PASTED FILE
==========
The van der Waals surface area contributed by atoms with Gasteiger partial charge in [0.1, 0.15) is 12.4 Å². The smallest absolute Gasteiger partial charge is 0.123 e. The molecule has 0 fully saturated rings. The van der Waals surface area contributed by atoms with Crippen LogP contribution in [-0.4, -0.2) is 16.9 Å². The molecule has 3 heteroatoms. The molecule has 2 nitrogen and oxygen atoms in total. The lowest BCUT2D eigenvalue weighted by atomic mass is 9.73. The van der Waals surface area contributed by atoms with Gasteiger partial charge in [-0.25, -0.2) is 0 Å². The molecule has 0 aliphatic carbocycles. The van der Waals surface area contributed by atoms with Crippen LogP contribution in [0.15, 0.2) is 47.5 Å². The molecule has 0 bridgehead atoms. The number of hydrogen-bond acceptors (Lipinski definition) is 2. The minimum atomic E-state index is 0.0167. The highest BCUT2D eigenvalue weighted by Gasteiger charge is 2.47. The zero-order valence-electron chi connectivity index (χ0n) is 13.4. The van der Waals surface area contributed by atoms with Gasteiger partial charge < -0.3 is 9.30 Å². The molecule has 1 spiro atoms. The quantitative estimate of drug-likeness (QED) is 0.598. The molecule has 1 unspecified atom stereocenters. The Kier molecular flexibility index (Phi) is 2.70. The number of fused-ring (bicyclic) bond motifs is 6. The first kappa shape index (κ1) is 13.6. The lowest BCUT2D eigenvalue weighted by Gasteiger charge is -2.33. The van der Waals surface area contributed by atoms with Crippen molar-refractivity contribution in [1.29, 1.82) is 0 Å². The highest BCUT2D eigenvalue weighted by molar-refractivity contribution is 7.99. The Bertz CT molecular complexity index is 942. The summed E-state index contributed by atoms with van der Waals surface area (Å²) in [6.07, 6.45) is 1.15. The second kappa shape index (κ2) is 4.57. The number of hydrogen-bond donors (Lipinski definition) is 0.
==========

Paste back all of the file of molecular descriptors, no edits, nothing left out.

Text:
The van der Waals surface area contributed by atoms with Gasteiger partial charge in [0.1, 0.15) is 12.4 Å². The smallest absolute Gasteiger partial charge is 0.123 e. The molecule has 0 fully saturated rings. The van der Waals surface area contributed by atoms with Crippen LogP contribution in [-0.4, -0.2) is 16.9 Å². The molecule has 3 heteroatoms. The molecule has 2 nitrogen and oxygen atoms in total. The lowest BCUT2D eigenvalue weighted by atomic mass is 9.73. The van der Waals surface area contributed by atoms with Gasteiger partial charge in [-0.25, -0.2) is 0 Å². The molecule has 0 aliphatic carbocycles. The van der Waals surface area contributed by atoms with Crippen LogP contribution in [0.15, 0.2) is 47.5 Å². The molecule has 0 bridgehead atoms. The number of hydrogen-bond acceptors (Lipinski definition) is 2. The minimum atomic E-state index is 0.0167. The highest BCUT2D eigenvalue weighted by Gasteiger charge is 2.47. The zero-order valence-electron chi connectivity index (χ0n) is 13.4. The van der Waals surface area contributed by atoms with Gasteiger partial charge < -0.3 is 9.30 Å². The molecule has 1 spiro atoms. The quantitative estimate of drug-likeness (QED) is 0.598. The molecule has 1 unspecified atom stereocenters. The Kier molecular flexibility index (Phi) is 2.70. The number of fused-ring (bicyclic) bond motifs is 6. The first kappa shape index (κ1) is 13.6. The lowest BCUT2D eigenvalue weighted by Gasteiger charge is -2.33. The van der Waals surface area contributed by atoms with Crippen molar-refractivity contribution in [1.29, 1.82) is 0 Å². The highest BCUT2D eigenvalue weighted by molar-refractivity contribution is 7.99. The Bertz CT molecular complexity index is 942. The summed E-state index contributed by atoms with van der Waals surface area (Å²) in [6.07, 6.45) is 1.15. The second kappa shape index (κ2) is 4.57. The number of hydrogen-bond donors (Lipinski definition) is 0.